LINGUIST List 7.1141

Tue Aug 13 1996

Qs: Circumfixes, Case attraction, Pleasure reading list

Editor for this issue: Ann Dizdar <>

We'd like to remind readers that the responses to queries are usually best posted to the individual asking the question. That individual is then strongly encouraged to post a summary to the list. This policy was instituted to help control the huge volume of mail on LINGUIST; so we would appreciate your cooperating with it whenever it seems appropriate.


  1. "Paul de Lacy", Q: Circumfixes
  2. Matthias Schlesewsky, case attraction
  3. Johanna Rubba, Pleasure reading list

Message 1: Q: Circumfixes

Date: Tue, 13 Aug 1996 19:30:57 -0000
From: "Paul de Lacy" <>
Subject: Q: Circumfixes

I am interested in collecting information on CIRCUMFIXES. If you
know of any good general descriptive studies of them, or more
language-specific treatments, I would appreciate the refs. Also, if
your native language (or a language that you know) has them, could you
also let me know?

BTW, I am aware of the differing approaches to circumfixes, i.e. esp.
the claim that there are none. More specifically, I am
looking for a morpheme that is phonologically realised in more than
one place in a word. i.e. Tagalog ka+_+an. Sorry not to be more
more specific, but I'm sure you all know what I mean.

Kind Regards,

Paul de Lacy.
University of Auckland.

PS I'll post a summary on the list when I've received all relevant
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Message 2: case attraction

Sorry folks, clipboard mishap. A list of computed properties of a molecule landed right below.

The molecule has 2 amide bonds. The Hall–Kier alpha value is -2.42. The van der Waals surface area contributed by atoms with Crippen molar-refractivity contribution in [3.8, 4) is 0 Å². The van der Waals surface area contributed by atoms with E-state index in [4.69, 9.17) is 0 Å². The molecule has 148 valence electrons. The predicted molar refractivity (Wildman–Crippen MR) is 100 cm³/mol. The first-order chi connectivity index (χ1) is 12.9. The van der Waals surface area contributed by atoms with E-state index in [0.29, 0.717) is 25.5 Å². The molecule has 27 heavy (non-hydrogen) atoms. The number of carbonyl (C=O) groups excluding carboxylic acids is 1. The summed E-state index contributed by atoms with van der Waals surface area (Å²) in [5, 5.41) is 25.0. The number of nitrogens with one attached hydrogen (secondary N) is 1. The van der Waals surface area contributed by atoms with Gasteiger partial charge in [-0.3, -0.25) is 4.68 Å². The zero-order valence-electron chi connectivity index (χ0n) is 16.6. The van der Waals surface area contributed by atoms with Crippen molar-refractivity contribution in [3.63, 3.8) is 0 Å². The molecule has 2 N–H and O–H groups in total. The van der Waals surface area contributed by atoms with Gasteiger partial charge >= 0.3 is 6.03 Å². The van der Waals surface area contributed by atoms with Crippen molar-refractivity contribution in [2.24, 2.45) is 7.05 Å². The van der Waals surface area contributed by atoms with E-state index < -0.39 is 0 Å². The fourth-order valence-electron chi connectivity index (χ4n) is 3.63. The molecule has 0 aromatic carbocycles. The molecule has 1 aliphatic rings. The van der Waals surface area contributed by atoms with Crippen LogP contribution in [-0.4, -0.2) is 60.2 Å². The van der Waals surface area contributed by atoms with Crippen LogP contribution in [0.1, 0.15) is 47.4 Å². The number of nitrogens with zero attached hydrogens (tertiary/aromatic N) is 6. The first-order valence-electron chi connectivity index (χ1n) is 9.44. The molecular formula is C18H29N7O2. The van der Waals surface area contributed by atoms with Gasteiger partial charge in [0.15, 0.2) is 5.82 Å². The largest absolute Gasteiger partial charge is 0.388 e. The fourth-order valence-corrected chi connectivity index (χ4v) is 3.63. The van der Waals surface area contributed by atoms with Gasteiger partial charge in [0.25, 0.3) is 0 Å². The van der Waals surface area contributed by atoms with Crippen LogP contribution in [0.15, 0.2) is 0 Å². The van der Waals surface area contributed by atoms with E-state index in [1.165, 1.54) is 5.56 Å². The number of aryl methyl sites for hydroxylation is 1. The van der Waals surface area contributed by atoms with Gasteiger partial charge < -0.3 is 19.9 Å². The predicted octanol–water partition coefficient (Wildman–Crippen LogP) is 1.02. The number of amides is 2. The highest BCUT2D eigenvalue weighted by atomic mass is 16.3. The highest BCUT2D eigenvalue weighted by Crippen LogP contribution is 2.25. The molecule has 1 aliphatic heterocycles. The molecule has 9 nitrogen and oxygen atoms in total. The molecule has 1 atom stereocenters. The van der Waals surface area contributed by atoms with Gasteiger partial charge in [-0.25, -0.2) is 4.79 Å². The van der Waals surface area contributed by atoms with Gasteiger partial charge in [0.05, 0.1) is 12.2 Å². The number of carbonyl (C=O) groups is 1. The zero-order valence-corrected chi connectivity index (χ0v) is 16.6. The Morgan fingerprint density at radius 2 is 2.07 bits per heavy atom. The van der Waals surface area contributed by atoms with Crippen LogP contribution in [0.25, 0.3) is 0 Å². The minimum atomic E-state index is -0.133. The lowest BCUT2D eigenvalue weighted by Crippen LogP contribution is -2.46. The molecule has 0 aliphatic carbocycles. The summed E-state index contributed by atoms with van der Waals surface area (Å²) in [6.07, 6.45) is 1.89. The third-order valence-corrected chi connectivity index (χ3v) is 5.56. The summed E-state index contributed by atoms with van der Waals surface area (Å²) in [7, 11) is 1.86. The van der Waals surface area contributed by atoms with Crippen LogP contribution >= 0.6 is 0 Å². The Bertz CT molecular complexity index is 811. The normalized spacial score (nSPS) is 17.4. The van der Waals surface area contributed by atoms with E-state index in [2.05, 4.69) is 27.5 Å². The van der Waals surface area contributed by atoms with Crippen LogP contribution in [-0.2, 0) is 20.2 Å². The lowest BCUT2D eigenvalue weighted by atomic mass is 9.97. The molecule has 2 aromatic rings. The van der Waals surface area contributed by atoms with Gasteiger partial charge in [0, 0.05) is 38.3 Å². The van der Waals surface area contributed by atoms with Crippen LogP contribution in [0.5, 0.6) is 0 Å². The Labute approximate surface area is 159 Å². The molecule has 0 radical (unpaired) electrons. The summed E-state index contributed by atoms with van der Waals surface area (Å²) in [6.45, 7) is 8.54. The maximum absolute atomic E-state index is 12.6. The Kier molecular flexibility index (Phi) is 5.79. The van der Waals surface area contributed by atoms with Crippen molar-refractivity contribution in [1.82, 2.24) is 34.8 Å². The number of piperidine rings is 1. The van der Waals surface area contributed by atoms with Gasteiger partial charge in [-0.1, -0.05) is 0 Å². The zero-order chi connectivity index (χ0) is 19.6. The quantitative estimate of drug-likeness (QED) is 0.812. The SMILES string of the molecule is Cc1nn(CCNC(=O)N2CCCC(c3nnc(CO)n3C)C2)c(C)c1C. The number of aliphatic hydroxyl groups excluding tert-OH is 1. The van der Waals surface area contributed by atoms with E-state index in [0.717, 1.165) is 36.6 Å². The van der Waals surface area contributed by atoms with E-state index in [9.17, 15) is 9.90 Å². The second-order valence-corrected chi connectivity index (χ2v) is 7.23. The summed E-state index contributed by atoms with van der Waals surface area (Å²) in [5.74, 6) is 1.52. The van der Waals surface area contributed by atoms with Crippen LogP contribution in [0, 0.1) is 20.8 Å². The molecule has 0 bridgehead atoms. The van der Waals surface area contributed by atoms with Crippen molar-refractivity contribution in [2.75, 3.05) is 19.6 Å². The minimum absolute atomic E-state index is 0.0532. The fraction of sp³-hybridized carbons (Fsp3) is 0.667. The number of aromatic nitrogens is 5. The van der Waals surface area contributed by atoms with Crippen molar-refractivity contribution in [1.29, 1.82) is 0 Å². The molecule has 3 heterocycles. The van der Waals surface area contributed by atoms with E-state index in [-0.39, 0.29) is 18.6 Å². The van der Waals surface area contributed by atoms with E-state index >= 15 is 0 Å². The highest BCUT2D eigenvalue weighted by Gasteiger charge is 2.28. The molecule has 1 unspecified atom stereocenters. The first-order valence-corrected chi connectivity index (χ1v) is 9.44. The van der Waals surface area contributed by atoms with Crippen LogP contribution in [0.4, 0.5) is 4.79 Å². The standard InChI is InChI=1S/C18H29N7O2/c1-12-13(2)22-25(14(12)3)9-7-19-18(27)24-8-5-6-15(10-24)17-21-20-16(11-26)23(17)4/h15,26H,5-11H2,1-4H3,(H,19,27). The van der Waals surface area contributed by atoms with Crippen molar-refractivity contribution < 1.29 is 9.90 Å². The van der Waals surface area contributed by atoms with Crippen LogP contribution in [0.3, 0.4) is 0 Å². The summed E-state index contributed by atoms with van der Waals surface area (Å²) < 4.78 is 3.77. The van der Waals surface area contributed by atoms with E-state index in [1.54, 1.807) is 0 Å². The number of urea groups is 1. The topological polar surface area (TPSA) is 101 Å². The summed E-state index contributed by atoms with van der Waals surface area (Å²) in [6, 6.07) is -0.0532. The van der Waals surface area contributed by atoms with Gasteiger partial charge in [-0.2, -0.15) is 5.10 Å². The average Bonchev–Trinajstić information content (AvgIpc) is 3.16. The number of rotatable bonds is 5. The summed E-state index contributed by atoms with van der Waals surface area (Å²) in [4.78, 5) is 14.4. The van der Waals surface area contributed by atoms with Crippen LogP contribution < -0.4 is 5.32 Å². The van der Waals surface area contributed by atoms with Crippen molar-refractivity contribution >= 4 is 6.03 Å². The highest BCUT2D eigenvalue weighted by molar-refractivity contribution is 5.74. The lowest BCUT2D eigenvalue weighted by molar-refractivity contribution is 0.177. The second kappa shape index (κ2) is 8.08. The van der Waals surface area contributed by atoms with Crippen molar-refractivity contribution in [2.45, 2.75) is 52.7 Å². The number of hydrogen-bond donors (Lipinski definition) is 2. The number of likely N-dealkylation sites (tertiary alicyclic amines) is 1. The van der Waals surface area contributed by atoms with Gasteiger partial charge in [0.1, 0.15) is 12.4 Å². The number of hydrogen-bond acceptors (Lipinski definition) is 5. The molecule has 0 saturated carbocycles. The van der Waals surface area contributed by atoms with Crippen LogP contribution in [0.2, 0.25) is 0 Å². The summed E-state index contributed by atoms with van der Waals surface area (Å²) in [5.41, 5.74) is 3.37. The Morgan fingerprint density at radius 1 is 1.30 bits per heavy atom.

Date: Tue, 13 Aug 1996 12:23:26 +0200
From: Matthias Schlesewsky <>
Subject: case attraction
Dear Linguists,

Are there any languages where an accusative case can be attracted by a
dative object? The background is the observation, that in old greek a
dative or a genetive case of a relativ pronoun can be attracted by an
accusativ antecedent, as illustrated in (1)

(1) prophesied him-dat the-nom apoll-nom gods-dat, wich-dat (he-nom)
should sacrifice.
 (Appollo prohesied to him which sacrifies he should make to the
Gods.) On the other hand an accusative case can't be attracted by a
dativ antecedent.

Many thanks for your replies! I will post a summary! 

Matthias Schlesewsky

Matthias Schlesewsky
"Formal Models of Cognitive Complexity"
Project A1 "Cognitive Simplicity og Grammar"
Department of Linguistics
University of Potsdam
P.O.Box 60 15 53
D-14415 Potsdam
E-mail :
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Message 3: Pleasure reading list

Date: Tue, 06 Aug 1996 11:56:00 PDT
From: Johanna Rubba <>
Subject: Pleasure reading list

Hello! I'm writing to ask for recommendations for a pleasure-reading
list of books that are set in various periods over the history of
English (e.g. books set on the continent in pre-invasion times; books
set in the Old, Middle, and Early Modern English periods). I'm looking
specifically for pleasure-reading type books that have lots of detail
on daily life in those periods -- historical fiction, etc.; not
necessarily Great Literature.

Ones I'm aware of are Mary Stewart's three novels about Merlin. There
is also a novel told from Grendel's point of view**, but I don't
recall the title/author. And I recently read what turned out to be a
romance set in Germany in the times of the Roman Empire. Stuff like

**I think this one qualifies as literature.

I will post a summary of responses.

Johanna Rubba Assistant Professor, Linguistics ~
English Department, California Polytechnic State University ~
San Luis Obispo, CA 93407 ~
Tel. (805)-756-2184 E-mail: ~
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